Morbidity associated with MDMA (ecstasy) abuse: A survey of emergency department admissions

Pinchas Halpern*, Jenny Moskovich, Beni Avrahami, Yedidia Bentur, Dror Soffer, Kobi Peleg

*Corresponding author for this work

Research output: Contribution to journalArticlepeer-review


Methods: We conducted a prospective, representative-sample nationwide study on morbidity related to 3,4, methylenedioxymethamphetamine (MDMA; 'ecstasy') as determined from admissions to 5 geographically representative emergency departments (EDs) and from data from the poison information center (PIC). MDMArelated ED admissions were analyzed over a 7-month period and the records of all PIC calls were reviewed. Results: There were 52 (age 15-44 years, 32 males) ecstasy-related ED admissions during the study period. Most (68%) admissions presented to the ED at night, 52% on weekends and 44% consumed the drug at clubs and parties. Forty-six percent of the patients took between 1/2 to 3 tablets and 29 patients (56%) had taken ecstasy before. Twenty-two subjects (42%) reported poly-drug use. Fifteen subjects (29%) required hospitalization, six of them (11%) to the intensive care unit. The most common manifestations were restlessness, agitation, disorientation, shaking, high blood pressure, headache and loss of consciousness. More serious complications were hyperthermia, hyponatremia, rhabdomyolysis, brain edema and coma. Conclusion: The image of ecstasy as a safe party drug is spurious. The results of this study confirm that the drug bears real danger of physical harm and of behavioral, psychological and psychiatric disturbances.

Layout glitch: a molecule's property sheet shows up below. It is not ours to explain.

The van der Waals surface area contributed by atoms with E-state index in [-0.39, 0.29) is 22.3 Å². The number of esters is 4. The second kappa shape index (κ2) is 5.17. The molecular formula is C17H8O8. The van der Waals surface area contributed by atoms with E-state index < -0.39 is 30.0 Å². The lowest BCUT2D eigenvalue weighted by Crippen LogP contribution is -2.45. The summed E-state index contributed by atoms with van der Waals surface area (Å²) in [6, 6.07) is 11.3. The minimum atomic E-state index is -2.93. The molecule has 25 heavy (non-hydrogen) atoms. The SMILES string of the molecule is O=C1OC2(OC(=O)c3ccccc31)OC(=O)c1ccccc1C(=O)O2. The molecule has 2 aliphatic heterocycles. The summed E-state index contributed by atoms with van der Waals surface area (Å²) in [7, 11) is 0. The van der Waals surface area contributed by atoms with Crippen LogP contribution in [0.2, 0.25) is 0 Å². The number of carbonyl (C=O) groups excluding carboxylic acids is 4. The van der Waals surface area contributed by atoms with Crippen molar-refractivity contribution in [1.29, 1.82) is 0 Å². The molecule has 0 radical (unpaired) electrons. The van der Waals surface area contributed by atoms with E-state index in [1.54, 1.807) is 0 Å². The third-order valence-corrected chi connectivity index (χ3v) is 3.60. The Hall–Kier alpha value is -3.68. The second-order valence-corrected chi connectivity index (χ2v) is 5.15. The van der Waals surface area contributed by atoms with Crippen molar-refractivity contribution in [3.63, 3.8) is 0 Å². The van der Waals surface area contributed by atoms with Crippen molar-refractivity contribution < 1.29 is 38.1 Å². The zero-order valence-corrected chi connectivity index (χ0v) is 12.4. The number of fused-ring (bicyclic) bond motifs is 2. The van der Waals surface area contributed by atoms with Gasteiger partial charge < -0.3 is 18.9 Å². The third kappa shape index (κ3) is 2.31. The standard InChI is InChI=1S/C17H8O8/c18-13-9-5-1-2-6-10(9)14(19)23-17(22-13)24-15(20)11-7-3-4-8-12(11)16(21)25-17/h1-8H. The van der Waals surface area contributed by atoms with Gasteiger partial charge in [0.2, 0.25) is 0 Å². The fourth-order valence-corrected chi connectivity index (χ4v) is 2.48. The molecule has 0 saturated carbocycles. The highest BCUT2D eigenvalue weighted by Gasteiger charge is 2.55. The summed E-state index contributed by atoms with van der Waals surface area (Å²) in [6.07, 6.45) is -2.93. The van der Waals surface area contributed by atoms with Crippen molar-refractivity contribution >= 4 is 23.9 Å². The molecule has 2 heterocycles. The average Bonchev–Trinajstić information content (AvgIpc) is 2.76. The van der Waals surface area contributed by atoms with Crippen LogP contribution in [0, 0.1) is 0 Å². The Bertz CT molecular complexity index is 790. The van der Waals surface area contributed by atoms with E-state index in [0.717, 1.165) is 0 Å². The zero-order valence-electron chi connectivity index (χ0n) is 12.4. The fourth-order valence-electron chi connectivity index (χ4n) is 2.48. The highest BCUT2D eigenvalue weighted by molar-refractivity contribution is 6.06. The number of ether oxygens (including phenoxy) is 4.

Original languageEnglish
Pages (from-to)259-266
Number of pages8
JournalHuman and Experimental Toxicology
Issue number4
StatePublished - Apr 2011


  • Israel
  • ecstasy
  • emergency admissions
  • morbidity
  • nationwide survey


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